Dads are losing friends when becoming a father, study reveals

Danielle Fowler
Freelance Writer
A growing number of fathers lose contact with their friends until their children grow up and leave home [Photo: Getty]

An increasing number of fathers end up losing contact with close friends in the first year of welcoming a child, a new study has revealed.

According to research conducted by the Movember Foundation, one in five men no longer meet up with their pals in the first 12 months after becoming a dad.

Findings indicate that 33% of fathers without a close group of friends suffer from high levels of stress in comparison to 23% of those who have at least one good pal.

In further evidence that parenthood can negatively impact fathers just as much as mothers, 23% of participants admitted that they feel isolated from the pressure of fatherhood - something young men in particular struggle with.

Approximately 40% of 18 to 35-year-olds said they feel alone in comparison to 11% of dads over the age of 50. While a further 25% of new dads said they experience high levels of stress compared to only 17% of older fathers who reported similar feelings.

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But it’s the quality of friendships which is crucial, as those who are content with their group of pals are less likely to feel alone.

The study analysed the responses of 4,000 men across the UK, USA, Canada and Australia to investigate the emotional impact of becoming a dad for the first time.

It's not just mothers who struggle with isolation after the birth of a child [Photo: Getty]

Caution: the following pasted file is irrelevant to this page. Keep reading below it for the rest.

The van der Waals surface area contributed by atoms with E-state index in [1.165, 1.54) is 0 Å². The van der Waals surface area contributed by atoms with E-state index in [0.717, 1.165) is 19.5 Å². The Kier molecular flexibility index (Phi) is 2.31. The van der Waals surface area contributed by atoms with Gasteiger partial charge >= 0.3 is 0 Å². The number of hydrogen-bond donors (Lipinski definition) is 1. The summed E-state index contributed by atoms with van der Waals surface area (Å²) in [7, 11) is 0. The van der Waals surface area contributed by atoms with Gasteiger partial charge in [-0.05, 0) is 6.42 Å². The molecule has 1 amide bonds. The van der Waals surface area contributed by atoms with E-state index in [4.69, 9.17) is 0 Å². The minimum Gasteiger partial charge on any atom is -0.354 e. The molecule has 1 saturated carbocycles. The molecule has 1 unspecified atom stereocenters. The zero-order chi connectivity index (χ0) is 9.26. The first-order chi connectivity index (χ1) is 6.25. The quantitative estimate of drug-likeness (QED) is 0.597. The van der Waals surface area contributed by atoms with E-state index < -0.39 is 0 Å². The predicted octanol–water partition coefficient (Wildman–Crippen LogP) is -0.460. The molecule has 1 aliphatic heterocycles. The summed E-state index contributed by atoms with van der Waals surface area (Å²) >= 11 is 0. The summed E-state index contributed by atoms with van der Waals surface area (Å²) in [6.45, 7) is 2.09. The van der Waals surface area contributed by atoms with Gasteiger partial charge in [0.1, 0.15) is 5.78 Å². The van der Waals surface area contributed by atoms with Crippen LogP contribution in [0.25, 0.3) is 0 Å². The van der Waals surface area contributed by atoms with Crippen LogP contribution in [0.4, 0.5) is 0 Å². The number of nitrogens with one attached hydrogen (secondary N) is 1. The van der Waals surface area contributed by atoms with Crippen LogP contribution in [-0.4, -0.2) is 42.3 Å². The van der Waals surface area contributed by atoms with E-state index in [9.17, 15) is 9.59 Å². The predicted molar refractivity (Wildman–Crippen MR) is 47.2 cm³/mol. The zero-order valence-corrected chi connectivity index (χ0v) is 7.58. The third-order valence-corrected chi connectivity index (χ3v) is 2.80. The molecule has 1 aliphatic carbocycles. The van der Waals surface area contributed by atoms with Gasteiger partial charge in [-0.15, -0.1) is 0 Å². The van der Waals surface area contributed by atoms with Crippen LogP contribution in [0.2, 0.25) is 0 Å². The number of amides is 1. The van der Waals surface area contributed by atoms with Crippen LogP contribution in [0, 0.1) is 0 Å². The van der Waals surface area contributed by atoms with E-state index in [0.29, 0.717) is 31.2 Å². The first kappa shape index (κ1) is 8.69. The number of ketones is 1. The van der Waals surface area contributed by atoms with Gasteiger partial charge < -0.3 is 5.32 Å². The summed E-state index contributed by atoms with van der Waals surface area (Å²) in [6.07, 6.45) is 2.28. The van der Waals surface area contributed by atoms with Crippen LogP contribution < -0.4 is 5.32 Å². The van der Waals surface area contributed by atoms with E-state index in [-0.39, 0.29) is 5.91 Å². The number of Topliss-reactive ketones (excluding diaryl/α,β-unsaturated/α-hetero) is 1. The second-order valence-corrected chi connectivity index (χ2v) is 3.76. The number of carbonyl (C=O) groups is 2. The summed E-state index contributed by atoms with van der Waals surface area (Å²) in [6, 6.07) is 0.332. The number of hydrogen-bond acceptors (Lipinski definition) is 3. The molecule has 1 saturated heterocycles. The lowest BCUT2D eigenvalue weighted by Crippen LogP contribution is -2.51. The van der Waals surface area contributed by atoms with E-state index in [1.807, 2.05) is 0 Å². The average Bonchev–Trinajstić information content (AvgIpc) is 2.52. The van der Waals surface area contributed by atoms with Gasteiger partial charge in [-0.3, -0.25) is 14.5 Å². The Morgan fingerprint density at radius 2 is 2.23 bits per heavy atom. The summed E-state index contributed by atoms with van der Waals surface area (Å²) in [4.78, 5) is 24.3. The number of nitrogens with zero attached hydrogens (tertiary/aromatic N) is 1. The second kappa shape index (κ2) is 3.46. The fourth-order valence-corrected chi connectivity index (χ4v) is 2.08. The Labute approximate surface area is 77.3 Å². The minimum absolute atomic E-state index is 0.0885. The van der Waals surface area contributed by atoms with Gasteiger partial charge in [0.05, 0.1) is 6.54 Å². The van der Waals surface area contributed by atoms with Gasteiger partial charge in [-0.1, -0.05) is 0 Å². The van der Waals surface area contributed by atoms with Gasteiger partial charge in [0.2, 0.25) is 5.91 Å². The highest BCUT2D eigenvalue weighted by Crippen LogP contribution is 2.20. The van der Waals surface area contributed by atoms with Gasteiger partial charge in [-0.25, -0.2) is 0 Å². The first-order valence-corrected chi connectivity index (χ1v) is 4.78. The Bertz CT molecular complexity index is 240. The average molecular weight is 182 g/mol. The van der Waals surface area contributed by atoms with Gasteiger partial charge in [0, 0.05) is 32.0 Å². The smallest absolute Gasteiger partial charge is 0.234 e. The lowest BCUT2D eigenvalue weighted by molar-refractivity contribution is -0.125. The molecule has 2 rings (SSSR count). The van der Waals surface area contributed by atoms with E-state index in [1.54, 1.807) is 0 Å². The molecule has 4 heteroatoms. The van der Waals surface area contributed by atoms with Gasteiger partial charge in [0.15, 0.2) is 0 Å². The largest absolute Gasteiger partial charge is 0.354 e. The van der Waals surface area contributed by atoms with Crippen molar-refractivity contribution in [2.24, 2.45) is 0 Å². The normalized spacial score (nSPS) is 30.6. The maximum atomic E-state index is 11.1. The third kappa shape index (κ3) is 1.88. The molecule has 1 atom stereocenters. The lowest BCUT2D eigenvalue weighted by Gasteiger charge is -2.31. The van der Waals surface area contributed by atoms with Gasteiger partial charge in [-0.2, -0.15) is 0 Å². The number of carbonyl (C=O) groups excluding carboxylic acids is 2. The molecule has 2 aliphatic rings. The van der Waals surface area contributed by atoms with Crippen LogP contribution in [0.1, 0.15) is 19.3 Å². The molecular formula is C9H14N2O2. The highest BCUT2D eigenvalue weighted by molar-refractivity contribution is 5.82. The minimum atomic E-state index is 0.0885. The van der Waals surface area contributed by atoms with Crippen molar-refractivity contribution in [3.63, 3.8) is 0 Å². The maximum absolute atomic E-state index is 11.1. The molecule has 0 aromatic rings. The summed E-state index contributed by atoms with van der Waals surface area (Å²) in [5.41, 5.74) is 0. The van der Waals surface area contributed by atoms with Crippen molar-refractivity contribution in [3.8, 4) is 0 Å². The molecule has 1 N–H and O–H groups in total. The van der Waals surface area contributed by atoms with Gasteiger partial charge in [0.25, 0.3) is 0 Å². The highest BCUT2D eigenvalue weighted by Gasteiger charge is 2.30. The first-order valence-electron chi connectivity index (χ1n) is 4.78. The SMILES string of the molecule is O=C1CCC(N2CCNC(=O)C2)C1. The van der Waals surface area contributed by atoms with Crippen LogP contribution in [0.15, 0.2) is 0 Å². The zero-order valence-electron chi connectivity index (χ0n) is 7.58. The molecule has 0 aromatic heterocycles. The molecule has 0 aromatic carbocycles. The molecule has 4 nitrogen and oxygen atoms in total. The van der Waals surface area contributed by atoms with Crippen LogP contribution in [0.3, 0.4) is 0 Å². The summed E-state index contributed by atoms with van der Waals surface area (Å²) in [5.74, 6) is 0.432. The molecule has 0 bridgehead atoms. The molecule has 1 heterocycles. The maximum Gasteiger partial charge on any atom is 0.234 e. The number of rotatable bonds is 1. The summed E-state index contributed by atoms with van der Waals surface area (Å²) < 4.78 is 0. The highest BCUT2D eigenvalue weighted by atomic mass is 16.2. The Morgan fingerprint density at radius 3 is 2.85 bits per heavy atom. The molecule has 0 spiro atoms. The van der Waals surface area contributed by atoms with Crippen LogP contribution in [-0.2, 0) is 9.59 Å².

The news comes ahead of Men’s Health Week (10 to 16 June) which aims to break the taboo around mental health.

According to recent research, a man dies every minute by suicide on a global scale. In the UK alone, 75% of suicides are men.

“Becoming a father can be one of life's most rewarding experiences but until recently it hasn't been acknowledged how challenging that transition can be for new dads, especially with regard to mental health,” Movember CEO, Owen Sharp, said.

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“Our research shows that having close friends who are looking out for you can act as a buffer against these stresses,” he continued. “Spending time with friends allows you to recharge your batteries which is good for you and your family.”

Last year, the NHS announced that mental health screenings and treatment will soon be rolled out for new fathers with partners who are suffering from anxiety, psychosis and postnatal depression.

One in 10 men are affected by mental health issues after welcoming a child, for further information and support please visit the Mind website.

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